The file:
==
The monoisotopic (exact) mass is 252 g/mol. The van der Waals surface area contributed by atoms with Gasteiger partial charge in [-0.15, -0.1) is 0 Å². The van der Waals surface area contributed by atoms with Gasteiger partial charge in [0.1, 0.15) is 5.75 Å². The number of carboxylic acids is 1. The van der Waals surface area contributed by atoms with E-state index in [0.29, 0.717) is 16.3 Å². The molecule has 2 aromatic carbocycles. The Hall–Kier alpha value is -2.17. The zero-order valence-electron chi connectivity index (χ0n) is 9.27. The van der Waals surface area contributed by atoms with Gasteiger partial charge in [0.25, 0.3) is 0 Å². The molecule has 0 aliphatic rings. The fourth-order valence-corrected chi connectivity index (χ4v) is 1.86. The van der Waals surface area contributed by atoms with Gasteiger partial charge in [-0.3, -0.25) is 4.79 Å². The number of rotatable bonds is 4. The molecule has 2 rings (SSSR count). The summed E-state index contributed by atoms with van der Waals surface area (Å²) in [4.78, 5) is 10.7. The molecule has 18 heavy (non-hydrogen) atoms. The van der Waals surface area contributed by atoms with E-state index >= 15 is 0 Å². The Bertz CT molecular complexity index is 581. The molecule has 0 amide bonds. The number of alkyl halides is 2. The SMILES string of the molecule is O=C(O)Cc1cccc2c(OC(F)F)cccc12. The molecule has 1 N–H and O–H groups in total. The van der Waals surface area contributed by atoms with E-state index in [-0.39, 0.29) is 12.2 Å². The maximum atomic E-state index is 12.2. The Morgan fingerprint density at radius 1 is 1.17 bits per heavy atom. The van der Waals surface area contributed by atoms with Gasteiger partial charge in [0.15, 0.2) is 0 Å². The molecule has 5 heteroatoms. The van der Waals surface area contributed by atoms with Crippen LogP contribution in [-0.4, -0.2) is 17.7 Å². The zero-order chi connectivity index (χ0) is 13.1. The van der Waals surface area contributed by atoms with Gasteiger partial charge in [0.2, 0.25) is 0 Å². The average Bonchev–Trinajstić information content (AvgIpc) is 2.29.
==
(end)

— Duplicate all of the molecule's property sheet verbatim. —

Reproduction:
The monoisotopic (exact) mass is 252 g/mol. The van der Waals surface area contributed by atoms with Gasteiger partial charge in [-0.15, -0.1) is 0 Å². The van der Waals surface area contributed by atoms with Gasteiger partial charge in [0.1, 0.15) is 5.75 Å². The number of carboxylic acids is 1. The van der Waals surface area contributed by atoms with E-state index in [0.29, 0.717) is 16.3 Å². The molecule has 2 aromatic carbocycles. The Hall–Kier alpha value is -2.17. The zero-order valence-electron chi connectivity index (χ0n) is 9.27. The van der Waals surface area contributed by atoms with Gasteiger partial charge in [0.25, 0.3) is 0 Å². The molecule has 0 aliphatic rings. The fourth-order valence-corrected chi connectivity index (χ4v) is 1.86. The van der Waals surface area contributed by atoms with Gasteiger partial charge in [-0.3, -0.25) is 4.79 Å². The number of rotatable bonds is 4. The molecule has 2 rings (SSSR count). The summed E-state index contributed by atoms with van der Waals surface area (Å²) in [4.78, 5) is 10.7. The molecule has 18 heavy (non-hydrogen) atoms. The van der Waals surface area contributed by atoms with E-state index >= 15 is 0 Å². The Bertz CT molecular complexity index is 581. The molecule has 0 amide bonds. The number of alkyl halides is 2. The SMILES string of the molecule is O=C(O)Cc1cccc2c(OC(F)F)cccc12. The molecule has 1 N–H and O–H groups in total. The van der Waals surface area contributed by atoms with E-state index in [-0.39, 0.29) is 12.2 Å². The maximum atomic E-state index is 12.2. The Morgan fingerprint density at radius 1 is 1.17 bits per heavy atom. The van der Waals surface area contributed by atoms with Gasteiger partial charge in [0.15, 0.2) is 0 Å². The molecule has 5 heteroatoms. The van der Waals surface area contributed by atoms with Crippen LogP contribution in [-0.4, -0.2) is 17.7 Å². The zero-order chi connectivity index (χ0) is 13.1. The van der Waals surface area contributed by atoms with Gasteiger partial charge in [0.2, 0.25) is 0 Å². The average Bonchev–Trinajstić information content (AvgIpc) is 2.29.